Councilmen Danny Dromm (D-Jackson Heights) and Mark Weprin (D-Oakland Gardens) rallied public support on Tuesday afternoon for proposed legislation that would triple fines for advertisements illegally pasted on public property.
“Our neighborhoods are flooded with these signs,” Bellerose Hillside Civic Association President Jerry Wind said, while standing in Jackson Heights next to bags filled with advertisements collected from Queens streets. Dromm’s office plans to shred fliers at a shredding event on Saturday.
Laws prohibit the placement of signs on public property such as lampposts, trees, bus shelters and street lights, but nevertheless, businesses still do it. If caught, the advertisers are faced with a $75 fine, which could be increased to $225 per advertisement, if Weprin’s proposed amendment is approved.
“My hope is that increased fines will deter advertisers,” Weprin said.
Both council offices receive complaints from residents about the illegal ads — “it goes from Western Queens to Eastern Queens,” Dromm said.
He added that many of the illegal advertisers attempt to rip off those who respond to them. Dromm’s office has contacted the businesses, which he said are “unresponsive to and uncooperative with our requests that they cease their illegal advertising.”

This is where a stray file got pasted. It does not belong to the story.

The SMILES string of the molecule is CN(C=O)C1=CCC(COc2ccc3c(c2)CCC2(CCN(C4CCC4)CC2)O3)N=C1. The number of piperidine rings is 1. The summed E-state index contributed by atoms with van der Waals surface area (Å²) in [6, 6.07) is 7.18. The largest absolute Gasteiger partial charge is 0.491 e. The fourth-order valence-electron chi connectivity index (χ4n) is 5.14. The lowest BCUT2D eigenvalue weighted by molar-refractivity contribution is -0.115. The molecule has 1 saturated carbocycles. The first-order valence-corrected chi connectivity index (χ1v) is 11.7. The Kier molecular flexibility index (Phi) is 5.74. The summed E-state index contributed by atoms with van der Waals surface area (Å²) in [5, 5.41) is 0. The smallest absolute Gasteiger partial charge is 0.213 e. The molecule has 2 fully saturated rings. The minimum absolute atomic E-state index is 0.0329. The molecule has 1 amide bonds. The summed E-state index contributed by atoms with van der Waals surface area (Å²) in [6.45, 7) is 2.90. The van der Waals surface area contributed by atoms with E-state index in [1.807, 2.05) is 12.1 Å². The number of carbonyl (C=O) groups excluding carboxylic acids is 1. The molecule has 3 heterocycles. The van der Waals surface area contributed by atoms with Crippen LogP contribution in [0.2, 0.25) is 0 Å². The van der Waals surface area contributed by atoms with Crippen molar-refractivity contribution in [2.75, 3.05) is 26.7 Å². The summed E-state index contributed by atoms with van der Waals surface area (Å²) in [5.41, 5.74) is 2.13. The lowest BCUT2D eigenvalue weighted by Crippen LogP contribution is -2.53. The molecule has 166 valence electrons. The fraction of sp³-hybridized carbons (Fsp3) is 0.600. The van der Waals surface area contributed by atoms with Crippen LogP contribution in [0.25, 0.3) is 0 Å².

In addition to possibly fraudulent scams the ads are an eyesore and can leave a permanent mark on public property, even after they are taken down. Exposed nails sometimes used to affix the ads also present a hazard.
“Now that those who post these signs are resorting to cementing them to the metal poles, traffic signs, traffic boxes and street signs, the illegal signs are damaging public property,” said Michael Augugliaro, a member of the Queens Colony Civic Association.
Civic leaders and politicians point to a lack of enforcement by the Department of Sanitation for the proliferation of advertisements that are displayed for free. Dromm said that some cafes and bodegas allow people to post ads in their establishments, which can be monitored more closely by owners than if the ads are posted outside.
“The Department of Sanitation is doing a lousy job of enforcing,” Weprin said. “The number of illegal signs is multiplying and we must increase both fines and enforcement to discourage this pattern from continuing.”
There are 25 sanitation officers dedicated to enforcing illegal posting violations citywide, the DSNY said. For the 2011 fiscal year 45,293 summonses were written.
“The Department will monitor these areas more carefully,” DSNY spokeswoman Kathy Dawkins, said in response to Weprin’s comment about lousy enforcement.